28 AUGUST 1926, Page 23


THE literature of music increases almost with every post. It is a sign of the times that more and more people are interested in music, while the number of actual music-lovera is sadly decreasing. Four books have just arrived and must be dealt with in summary fashion. Their titles are sufficient indication of the varying types of mind which the field of music can hold. Dr. Annie Patterson has written a book, the design of which is to entice people to " take up " music, as the innocent phrase goes. It is one of those books which leave no stone unturned, but having turned the stone care• fully place it in its original position. It is devastatingly thorough, yet, curiously enough, leaves you with an aching void, as if you had been invited to dinner, had fasted for the event, and then found a beautifully appointed table with seven full courses indicated by the orderly sequence of silver, a cheerfully talkative hostess, and even a neatly printed menu- card, and had then been invited to eat seven helpings of


The second book by Mr. Fuller-Maitland, The Spell of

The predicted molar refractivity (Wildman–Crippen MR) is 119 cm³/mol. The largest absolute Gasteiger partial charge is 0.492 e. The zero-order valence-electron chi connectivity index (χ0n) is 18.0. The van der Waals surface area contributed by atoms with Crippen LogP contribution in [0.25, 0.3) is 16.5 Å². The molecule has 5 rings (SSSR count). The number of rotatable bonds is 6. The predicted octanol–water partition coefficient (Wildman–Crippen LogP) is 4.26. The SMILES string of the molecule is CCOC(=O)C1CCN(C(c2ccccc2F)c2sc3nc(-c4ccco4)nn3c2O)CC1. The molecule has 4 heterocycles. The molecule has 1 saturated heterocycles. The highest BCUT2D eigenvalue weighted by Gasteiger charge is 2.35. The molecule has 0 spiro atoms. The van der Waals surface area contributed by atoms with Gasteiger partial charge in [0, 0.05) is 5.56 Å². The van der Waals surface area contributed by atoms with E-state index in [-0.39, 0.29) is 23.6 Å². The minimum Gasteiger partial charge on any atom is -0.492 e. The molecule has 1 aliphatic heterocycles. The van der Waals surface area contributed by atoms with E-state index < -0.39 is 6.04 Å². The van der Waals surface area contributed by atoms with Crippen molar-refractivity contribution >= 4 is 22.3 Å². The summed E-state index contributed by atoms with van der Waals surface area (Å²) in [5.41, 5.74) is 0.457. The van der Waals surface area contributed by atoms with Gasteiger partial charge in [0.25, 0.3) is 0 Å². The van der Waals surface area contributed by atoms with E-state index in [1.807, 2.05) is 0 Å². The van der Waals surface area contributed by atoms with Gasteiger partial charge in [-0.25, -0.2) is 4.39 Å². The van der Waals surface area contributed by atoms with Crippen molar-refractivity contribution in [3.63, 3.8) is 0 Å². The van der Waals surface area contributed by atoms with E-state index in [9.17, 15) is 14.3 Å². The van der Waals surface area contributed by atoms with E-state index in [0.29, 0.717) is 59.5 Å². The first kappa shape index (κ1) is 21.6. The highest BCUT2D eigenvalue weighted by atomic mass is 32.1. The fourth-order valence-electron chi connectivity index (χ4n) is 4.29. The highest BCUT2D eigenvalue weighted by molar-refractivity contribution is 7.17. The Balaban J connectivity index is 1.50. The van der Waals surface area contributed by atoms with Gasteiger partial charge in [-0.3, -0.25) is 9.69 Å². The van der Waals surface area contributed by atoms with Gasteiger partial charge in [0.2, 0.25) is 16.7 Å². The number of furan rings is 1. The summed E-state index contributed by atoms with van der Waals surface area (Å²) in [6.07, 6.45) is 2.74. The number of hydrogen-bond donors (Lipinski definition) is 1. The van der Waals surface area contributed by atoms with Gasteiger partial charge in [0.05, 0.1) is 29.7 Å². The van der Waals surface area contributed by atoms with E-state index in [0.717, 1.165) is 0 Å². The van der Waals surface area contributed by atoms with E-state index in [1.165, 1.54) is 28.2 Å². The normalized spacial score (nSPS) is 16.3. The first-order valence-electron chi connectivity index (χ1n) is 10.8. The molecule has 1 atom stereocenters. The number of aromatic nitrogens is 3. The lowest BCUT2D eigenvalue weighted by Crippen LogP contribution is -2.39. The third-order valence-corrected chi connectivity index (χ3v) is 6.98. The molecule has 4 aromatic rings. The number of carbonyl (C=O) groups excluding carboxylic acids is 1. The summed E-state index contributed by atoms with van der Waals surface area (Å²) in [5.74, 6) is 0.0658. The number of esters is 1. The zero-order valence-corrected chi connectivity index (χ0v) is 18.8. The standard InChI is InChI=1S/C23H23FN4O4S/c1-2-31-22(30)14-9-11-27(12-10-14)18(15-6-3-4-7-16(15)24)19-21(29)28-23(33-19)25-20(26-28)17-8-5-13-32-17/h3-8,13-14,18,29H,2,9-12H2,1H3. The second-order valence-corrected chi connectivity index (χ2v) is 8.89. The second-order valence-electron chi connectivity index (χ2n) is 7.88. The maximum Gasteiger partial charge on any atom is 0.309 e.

Music, gives you food in variety and in plenty, but asks you to bring your own knife and fork, so to speak. It is an analysis of the faculty of musical appreciation. Within a hundred and eight pages the author has condensed a lifetime of clear thinking. The book should be read if only for the exposing of a popular fallacy in the following words : " Thus in the key of C, the chord of the sixth is often stated to be an inversion of the dominant seventh with the root, G, left out but that does not explain why all the theorists agree to allow the middle note to rise instead of falling to the E, as it would have to do if the alleged root of the chord were present. The truth is that this chord, which would technically be regarded as a discord if G were the bass, is no such thing, so that its motion is unfettered." The argument throughout is direct and forceful.

The other books are biographical, but strongly contrasted. Mr. Jeffrey Pulver's Brahms is the fourth contribution to tho "Masters of Mu is " series, edited by Sir Landon Ronald. The work has been thorough, and thoroughly fair. The malt contention is that, in spite of the opposition at Leipzig, at Weimar (from the " New Germans ") and at Munich (from the Wagnerians), Brahms was so closely allied with his friends that his artistic progress was comparatively unimpeded. In the -chapter where Brahms' total achievement is surveyed and appraised there is room, of course, for great difference of opinion, but it would be harsh to deny Mr. Pulver this final

reward of his devoted labour. - .

Franz Werfel's Verdi is historical fiction, written, however, with such an admirable balance of fantasy and judgment, that it is impossible not to believe that every incident he records is a literal fact. Only a master can mingle known character- isties and by the alchemistic process of imagination evolve frOm them a living character. Werfel is a master, that is clear.